Dear Friends,

2016 has been another busy and successful year for DASSAN. The year started on a high following a well-deserved award for DASSAN at the NT Human Rights Awards (The Fitzgeralds) in December 2015. This award was public recognition for the thousands of hours our volunteers contribute to supporting asylum seekers and fighting for their rights.

With the continuing growth of DASSAN, the Strategic Group began the process of reviewing our Strategic plan under the skillful guidance of Laurent de Schoutheete. This can be a difficult, tedious process for any organisation but Laurent kept the group focused and a new structure for DASSAN was achieved. Our first AGM was scheduled for mid-year to coincide with DASSAN’s 6th anniversary.

Part of DASSAN’s key role has been visiting people in immigration detention in Darwin. Many of us have been making the long drive to Wickham Point to visit clients and friends. The announcement in the May Federal budget of Wickham Point’s closure caused not only further stress to those in detention but sadness for us saying goodbye to people we have been visiting. The only consolation was the reassurance from our Advocacy Coordinator, Natasha Blucher, that the detention centres people were moving to had much better facilities than Wickham Point.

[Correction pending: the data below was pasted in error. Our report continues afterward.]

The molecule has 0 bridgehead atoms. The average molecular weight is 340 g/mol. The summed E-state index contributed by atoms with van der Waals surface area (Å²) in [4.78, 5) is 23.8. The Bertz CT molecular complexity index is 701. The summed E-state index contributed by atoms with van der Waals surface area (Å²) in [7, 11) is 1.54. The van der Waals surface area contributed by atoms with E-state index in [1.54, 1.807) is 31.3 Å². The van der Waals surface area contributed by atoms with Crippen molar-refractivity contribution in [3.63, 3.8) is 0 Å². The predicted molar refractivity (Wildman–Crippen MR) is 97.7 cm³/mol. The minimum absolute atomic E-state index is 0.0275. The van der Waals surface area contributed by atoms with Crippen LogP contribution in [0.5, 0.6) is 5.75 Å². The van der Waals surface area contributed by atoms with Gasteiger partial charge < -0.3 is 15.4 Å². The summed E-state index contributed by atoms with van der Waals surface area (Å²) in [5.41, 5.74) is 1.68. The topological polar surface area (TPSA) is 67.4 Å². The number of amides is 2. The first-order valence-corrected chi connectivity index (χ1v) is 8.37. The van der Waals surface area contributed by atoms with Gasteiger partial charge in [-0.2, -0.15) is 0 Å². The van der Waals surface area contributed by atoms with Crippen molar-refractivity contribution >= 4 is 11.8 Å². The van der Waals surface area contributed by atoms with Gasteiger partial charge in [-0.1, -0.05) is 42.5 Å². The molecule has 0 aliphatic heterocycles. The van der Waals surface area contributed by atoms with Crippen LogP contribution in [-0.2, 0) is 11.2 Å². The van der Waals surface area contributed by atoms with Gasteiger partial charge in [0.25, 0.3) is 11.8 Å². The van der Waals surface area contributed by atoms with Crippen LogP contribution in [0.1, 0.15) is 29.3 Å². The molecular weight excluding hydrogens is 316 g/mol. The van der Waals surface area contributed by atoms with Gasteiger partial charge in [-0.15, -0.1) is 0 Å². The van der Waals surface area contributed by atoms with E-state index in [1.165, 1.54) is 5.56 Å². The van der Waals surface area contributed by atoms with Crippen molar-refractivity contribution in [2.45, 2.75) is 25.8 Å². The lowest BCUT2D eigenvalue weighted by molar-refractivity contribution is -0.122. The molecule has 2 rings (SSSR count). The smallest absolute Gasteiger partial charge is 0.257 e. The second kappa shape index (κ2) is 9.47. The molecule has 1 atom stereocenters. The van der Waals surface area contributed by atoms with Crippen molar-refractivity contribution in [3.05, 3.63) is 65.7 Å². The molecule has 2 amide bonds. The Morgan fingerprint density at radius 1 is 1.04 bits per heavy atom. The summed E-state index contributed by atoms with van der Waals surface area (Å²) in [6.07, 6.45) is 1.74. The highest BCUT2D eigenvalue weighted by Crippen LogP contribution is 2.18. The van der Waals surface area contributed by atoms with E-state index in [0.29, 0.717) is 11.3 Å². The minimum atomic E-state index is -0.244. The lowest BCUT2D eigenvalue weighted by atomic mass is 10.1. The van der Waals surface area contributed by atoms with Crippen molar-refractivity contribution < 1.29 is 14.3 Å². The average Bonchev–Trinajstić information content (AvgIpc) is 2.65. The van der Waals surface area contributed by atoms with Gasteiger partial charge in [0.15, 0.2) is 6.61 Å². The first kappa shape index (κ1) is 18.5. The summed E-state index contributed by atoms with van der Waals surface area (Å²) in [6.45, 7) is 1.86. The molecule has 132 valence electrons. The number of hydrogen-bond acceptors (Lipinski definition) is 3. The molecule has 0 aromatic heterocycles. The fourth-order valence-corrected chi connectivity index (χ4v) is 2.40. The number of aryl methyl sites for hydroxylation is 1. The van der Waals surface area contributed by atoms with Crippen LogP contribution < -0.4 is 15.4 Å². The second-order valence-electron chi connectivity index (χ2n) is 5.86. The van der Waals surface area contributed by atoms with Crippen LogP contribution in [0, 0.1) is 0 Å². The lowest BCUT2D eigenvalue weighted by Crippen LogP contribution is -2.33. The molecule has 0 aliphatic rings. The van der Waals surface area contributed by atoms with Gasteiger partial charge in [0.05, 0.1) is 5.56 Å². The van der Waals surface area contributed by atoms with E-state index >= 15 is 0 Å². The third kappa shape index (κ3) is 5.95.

We would like to thank all the advocates for their dedication to the people detained in Wickham Point. For every hour spent at the detention centre, advocates would spend many more hours contacting lawyers, the Immigration Department and other organisations on behalf of people who were detained. Many positive outcomes have resulted from all this hard work.

We would also like to thank all the friendly visitors who showed people in detention that compassion exists on the other side of the razor wire and that they have a right to safety and freedom.  A special thanks to Michelle Boyle for doing such a great job of coordinating the friendly visitors program.